Nobody loves Coinbase.
Nobody loved Amazon, either.
A bald and slightly malevolent CEO isn’t the only common factor between the behemoths of Crypto and Consumer Goods. When looking at how to value Coinbase and trying to figure out where they are going, it is instructive to compare them to a once tiny internet bookshop that went on to dominate a diverse range of tech markets from Web Services to Home Security.
From the Ashes of the Tech Bust
Amazon wasn’t always a Wall Street darling. Amazon crashed from highs above $100 in December 1999 to a low under $10 over the course of the next 16 months. The commentary at the time was filled with incredulity, “How could we be so stupid to value a bookstore at $100?”
The road back was long and painful with Amazon taking around a decade to recapture their $100 share price. The important thing to note about the path back to prominence is what Amazon did with this time. They built things that people used.
Not things people wanted to use. Things that people needed to use.
In 2006 Amazon launched AWS, their Web Services division. At the time, Business Week ran a cover on “Amazon’s Risky Bet”. The brightest financial analysts in the world couldn’t see the use for commoditised Web Services. That market segment is now known as Cloud Computing, it’s a $445 billion market and Amazon has captured a third of it.
Captured adequately describes the user experience with Amazon. You can leave at any time, but most users don’t. From AWS to selling on the Amazon Web Store, the costs to leave are often so onerous that most users don’t. They just stay and complain about the monopoly power that Amazon exerts over the US economy. No one stays because they love Amazon.
In this way, by offering essential services to internet companies, Amazon’s growth was tightly coupled with the growth of the internet itself.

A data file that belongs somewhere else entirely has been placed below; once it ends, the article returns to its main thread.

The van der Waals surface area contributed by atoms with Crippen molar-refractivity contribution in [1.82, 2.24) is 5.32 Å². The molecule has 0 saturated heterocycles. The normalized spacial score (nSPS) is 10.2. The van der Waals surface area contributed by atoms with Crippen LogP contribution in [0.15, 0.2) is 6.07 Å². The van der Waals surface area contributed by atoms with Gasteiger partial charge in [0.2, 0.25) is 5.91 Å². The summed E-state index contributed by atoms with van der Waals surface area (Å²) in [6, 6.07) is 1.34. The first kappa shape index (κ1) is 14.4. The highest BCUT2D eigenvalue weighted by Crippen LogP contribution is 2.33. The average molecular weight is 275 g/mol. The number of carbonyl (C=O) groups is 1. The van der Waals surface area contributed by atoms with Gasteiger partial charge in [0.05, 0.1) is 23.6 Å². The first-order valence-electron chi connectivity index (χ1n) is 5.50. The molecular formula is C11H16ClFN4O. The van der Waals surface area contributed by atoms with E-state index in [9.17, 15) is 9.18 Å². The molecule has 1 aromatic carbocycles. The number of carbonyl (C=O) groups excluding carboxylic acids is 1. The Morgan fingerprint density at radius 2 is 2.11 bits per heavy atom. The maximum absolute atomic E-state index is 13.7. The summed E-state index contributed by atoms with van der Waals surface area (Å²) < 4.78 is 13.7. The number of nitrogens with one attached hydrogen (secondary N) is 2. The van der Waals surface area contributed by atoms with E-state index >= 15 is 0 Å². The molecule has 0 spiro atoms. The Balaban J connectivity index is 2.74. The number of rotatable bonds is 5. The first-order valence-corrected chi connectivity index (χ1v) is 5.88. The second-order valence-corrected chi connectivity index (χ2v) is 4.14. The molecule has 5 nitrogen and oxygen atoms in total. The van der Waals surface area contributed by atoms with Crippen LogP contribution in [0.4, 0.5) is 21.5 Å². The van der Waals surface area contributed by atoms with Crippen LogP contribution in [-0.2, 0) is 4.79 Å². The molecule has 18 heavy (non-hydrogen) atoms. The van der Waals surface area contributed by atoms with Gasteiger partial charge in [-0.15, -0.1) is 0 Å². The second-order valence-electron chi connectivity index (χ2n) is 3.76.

No one loves Coinbase
When you talk to Crypto investors there’s broadly two camps: The regular investors that use Coinbase because it’s easy, available and they don’t mind paying a higher fee for greater peace of mind, and those that use other exchanges but practise high levels of risk management.
Almost no one uses Coinbase because they love it. They use it because they know it will still be there next year.
This is why the revelations about how Crypto could be seized from users by creditors during a hypothetical Coinbase bankruptcy shocked the market so much.
If you look under the hood about this statement from Coinbase you realize quickly that this is a legal issue with bankruptcy law that broadly applies to all crypto exchanges rather than a decision that Coinbase has made. That fact didn’t matter at all. When the foundation of the business is guaranteeing that customer funds will still be there next year then any questioning of that principle will send a wave of panic through the markets.
Coinbase is currently down 80% from its highs just like Amazon was down 90% from its highs in 2000. The only reasonable way to read this is that the market is making a bet that Crypto is going away and taking Coinbase with it.
The market made the same bet on the internet in 2000.
Coinbase is Crypto
The usual user interaction with Coinbase is through using their exchange to buy and sell, but just like how Amazon was not just a bookshop by 2010, Coinbase is not just an exchange.
And that’s just the products that face the retail consumer. On the backend Coinbase provides a huge range of API, computing and data infrastructure through their cloud division. Some of these products won’t work. Arguably the NFT marketplace is already a failure. That doesn’t matter, Amazon had plenty of failed products. Do you remember Amazon Haven health services? No, me neither. Coinbase only needs to have control of the most important parts of the Crypto ecosystem just like Amazon has control over the most important parts of the internet ecosystem. They’re building every conceivable service to make sure this is the outcome.